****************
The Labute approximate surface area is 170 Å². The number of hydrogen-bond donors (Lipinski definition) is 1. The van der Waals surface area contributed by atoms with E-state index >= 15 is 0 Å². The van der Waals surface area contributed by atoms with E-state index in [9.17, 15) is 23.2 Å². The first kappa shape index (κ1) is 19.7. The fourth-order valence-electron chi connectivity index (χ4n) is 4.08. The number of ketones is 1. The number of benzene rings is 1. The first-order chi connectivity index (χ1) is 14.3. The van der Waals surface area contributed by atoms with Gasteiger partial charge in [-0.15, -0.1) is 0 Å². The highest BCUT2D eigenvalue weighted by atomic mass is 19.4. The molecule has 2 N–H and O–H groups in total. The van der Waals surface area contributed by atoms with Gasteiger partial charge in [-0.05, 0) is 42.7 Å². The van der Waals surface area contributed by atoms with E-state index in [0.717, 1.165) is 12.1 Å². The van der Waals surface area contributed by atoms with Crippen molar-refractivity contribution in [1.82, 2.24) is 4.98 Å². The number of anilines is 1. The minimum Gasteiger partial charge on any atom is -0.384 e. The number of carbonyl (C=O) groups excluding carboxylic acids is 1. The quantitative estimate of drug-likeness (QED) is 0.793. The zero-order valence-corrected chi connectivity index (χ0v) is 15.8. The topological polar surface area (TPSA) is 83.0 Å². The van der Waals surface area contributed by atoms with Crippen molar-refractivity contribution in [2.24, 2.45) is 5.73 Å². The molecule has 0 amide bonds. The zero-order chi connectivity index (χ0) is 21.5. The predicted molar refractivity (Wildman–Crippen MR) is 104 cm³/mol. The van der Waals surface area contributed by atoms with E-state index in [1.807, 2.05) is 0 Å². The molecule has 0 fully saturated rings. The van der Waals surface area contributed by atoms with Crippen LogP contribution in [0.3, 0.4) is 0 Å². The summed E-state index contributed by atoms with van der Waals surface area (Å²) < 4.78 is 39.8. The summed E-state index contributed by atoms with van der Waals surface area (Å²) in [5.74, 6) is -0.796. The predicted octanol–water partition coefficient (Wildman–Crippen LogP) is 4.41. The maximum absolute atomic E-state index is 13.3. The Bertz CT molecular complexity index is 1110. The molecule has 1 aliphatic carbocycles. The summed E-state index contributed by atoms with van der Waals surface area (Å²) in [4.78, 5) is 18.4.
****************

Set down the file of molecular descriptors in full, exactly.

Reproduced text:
The Labute approximate surface area is 170 Å². The number of hydrogen-bond donors (Lipinski definition) is 1. The van der Waals surface area contributed by atoms with E-state index >= 15 is 0 Å². The van der Waals surface area contributed by atoms with E-state index in [9.17, 15) is 23.2 Å². The first kappa shape index (κ1) is 19.7. The fourth-order valence-electron chi connectivity index (χ4n) is 4.08. The number of ketones is 1. The number of benzene rings is 1. The first-order chi connectivity index (χ1) is 14.3. The van der Waals surface area contributed by atoms with Gasteiger partial charge in [-0.15, -0.1) is 0 Å². The highest BCUT2D eigenvalue weighted by atomic mass is 19.4. The molecule has 2 N–H and O–H groups in total. The van der Waals surface area contributed by atoms with Gasteiger partial charge in [-0.05, 0) is 42.7 Å². The van der Waals surface area contributed by atoms with E-state index in [0.717, 1.165) is 12.1 Å². The van der Waals surface area contributed by atoms with Crippen molar-refractivity contribution in [1.82, 2.24) is 4.98 Å². The number of anilines is 1. The minimum Gasteiger partial charge on any atom is -0.384 e. The number of carbonyl (C=O) groups excluding carboxylic acids is 1. The quantitative estimate of drug-likeness (QED) is 0.793. The zero-order valence-corrected chi connectivity index (χ0v) is 15.8. The topological polar surface area (TPSA) is 83.0 Å². The van der Waals surface area contributed by atoms with Crippen molar-refractivity contribution in [2.24, 2.45) is 5.73 Å². The molecule has 0 amide bonds. The zero-order chi connectivity index (χ0) is 21.5. The predicted molar refractivity (Wildman–Crippen MR) is 104 cm³/mol. The van der Waals surface area contributed by atoms with E-state index in [1.807, 2.05) is 0 Å². The molecule has 0 fully saturated rings. The van der Waals surface area contributed by atoms with Crippen LogP contribution in [0.3, 0.4) is 0 Å². The summed E-state index contributed by atoms with van der Waals surface area (Å²) < 4.78 is 39.8. The summed E-state index contributed by atoms with van der Waals surface area (Å²) in [5.74, 6) is -0.796. The predicted octanol–water partition coefficient (Wildman–Crippen LogP) is 4.41. The maximum absolute atomic E-state index is 13.3. The Bertz CT molecular complexity index is 1110. The molecule has 1 aliphatic carbocycles. The summed E-state index contributed by atoms with van der Waals surface area (Å²) in [4.78, 5) is 18.4.